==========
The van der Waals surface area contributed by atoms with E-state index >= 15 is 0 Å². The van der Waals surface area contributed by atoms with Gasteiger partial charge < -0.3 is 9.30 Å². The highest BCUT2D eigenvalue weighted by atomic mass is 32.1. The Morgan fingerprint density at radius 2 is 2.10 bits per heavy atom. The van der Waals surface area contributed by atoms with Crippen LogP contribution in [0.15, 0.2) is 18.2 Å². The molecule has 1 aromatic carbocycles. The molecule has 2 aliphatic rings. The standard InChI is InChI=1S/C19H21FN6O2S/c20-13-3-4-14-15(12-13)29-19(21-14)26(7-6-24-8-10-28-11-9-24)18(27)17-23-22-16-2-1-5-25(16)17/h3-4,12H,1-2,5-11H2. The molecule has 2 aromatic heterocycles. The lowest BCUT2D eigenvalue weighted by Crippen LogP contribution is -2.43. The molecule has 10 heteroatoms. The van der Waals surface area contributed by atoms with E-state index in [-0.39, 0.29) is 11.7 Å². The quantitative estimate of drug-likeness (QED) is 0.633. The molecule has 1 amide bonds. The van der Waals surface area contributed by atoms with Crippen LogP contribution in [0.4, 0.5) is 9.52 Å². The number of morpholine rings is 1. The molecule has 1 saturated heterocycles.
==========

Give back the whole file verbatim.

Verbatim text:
The van der Waals surface area contributed by atoms with E-state index >= 15 is 0 Å². The van der Waals surface area contributed by atoms with Gasteiger partial charge < -0.3 is 9.30 Å². The highest BCUT2D eigenvalue weighted by atomic mass is 32.1. The Morgan fingerprint density at radius 2 is 2.10 bits per heavy atom. The van der Waals surface area contributed by atoms with Crippen LogP contribution in [0.15, 0.2) is 18.2 Å². The molecule has 1 aromatic carbocycles. The molecule has 2 aliphatic rings. The standard InChI is InChI=1S/C19H21FN6O2S/c20-13-3-4-14-15(12-13)29-19(21-14)26(7-6-24-8-10-28-11-9-24)18(27)17-23-22-16-2-1-5-25(16)17/h3-4,12H,1-2,5-11H2. The molecule has 2 aromatic heterocycles. The lowest BCUT2D eigenvalue weighted by Crippen LogP contribution is -2.43. The molecule has 10 heteroatoms. The van der Waals surface area contributed by atoms with E-state index in [-0.39, 0.29) is 11.7 Å². The quantitative estimate of drug-likeness (QED) is 0.633. The molecule has 1 amide bonds. The van der Waals surface area contributed by atoms with Crippen LogP contribution in [0.4, 0.5) is 9.52 Å². The number of morpholine rings is 1. The molecule has 1 saturated heterocycles.